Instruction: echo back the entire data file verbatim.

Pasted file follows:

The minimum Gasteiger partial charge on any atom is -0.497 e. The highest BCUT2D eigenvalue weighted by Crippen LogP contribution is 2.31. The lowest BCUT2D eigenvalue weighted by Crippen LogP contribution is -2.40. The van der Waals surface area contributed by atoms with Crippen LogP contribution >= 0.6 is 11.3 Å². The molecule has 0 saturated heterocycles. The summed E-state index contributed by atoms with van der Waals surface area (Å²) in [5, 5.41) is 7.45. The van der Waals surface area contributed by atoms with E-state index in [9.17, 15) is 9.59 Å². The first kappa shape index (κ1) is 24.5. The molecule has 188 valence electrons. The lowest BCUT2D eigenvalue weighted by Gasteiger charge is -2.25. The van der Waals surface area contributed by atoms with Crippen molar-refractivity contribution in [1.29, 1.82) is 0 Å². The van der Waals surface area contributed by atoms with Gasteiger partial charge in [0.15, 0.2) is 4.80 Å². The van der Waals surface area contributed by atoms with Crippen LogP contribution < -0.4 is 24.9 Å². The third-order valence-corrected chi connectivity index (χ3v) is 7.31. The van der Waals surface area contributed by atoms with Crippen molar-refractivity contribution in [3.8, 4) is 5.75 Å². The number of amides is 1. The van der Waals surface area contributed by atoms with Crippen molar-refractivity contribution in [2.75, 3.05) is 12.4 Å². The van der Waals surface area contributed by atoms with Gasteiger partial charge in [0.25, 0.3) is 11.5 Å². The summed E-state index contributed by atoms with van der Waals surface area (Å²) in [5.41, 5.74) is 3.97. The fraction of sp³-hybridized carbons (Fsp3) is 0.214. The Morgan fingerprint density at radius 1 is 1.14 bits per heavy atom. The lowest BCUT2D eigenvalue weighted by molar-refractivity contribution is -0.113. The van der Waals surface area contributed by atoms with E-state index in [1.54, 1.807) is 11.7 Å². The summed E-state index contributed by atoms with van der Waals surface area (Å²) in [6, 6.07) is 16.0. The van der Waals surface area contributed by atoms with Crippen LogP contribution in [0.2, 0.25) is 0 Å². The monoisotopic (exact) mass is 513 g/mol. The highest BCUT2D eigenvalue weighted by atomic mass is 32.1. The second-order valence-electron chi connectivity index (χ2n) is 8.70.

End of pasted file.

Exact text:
The minimum Gasteiger partial charge on any atom is -0.497 e. The highest BCUT2D eigenvalue weighted by Crippen LogP contribution is 2.31. The lowest BCUT2D eigenvalue weighted by Crippen LogP contribution is -2.40. The van der Waals surface area contributed by atoms with Crippen LogP contribution >= 0.6 is 11.3 Å². The molecule has 0 saturated heterocycles. The summed E-state index contributed by atoms with van der Waals surface area (Å²) in [5, 5.41) is 7.45. The van der Waals surface area contributed by atoms with E-state index in [9.17, 15) is 9.59 Å². The first kappa shape index (κ1) is 24.5. The molecule has 188 valence electrons. The lowest BCUT2D eigenvalue weighted by Gasteiger charge is -2.25. The van der Waals surface area contributed by atoms with Crippen molar-refractivity contribution in [1.29, 1.82) is 0 Å². The van der Waals surface area contributed by atoms with Gasteiger partial charge in [0.15, 0.2) is 4.80 Å². The van der Waals surface area contributed by atoms with Crippen LogP contribution < -0.4 is 24.9 Å². The third-order valence-corrected chi connectivity index (χ3v) is 7.31. The van der Waals surface area contributed by atoms with Crippen molar-refractivity contribution in [3.8, 4) is 5.75 Å². The number of amides is 1. The van der Waals surface area contributed by atoms with Crippen molar-refractivity contribution in [2.75, 3.05) is 12.4 Å². The van der Waals surface area contributed by atoms with Gasteiger partial charge in [0.25, 0.3) is 11.5 Å². The summed E-state index contributed by atoms with van der Waals surface area (Å²) in [5.41, 5.74) is 3.97. The fraction of sp³-hybridized carbons (Fsp3) is 0.214. The Morgan fingerprint density at radius 1 is 1.14 bits per heavy atom. The lowest BCUT2D eigenvalue weighted by molar-refractivity contribution is -0.113. The van der Waals surface area contributed by atoms with E-state index in [1.54, 1.807) is 11.7 Å². The summed E-state index contributed by atoms with van der Waals surface area (Å²) in [6, 6.07) is 16.0. The van der Waals surface area contributed by atoms with Crippen LogP contribution in [0.2, 0.25) is 0 Å². The monoisotopic (exact) mass is 513 g/mol. The highest BCUT2D eigenvalue weighted by atomic mass is 32.1. The second-order valence-electron chi connectivity index (χ2n) is 8.70.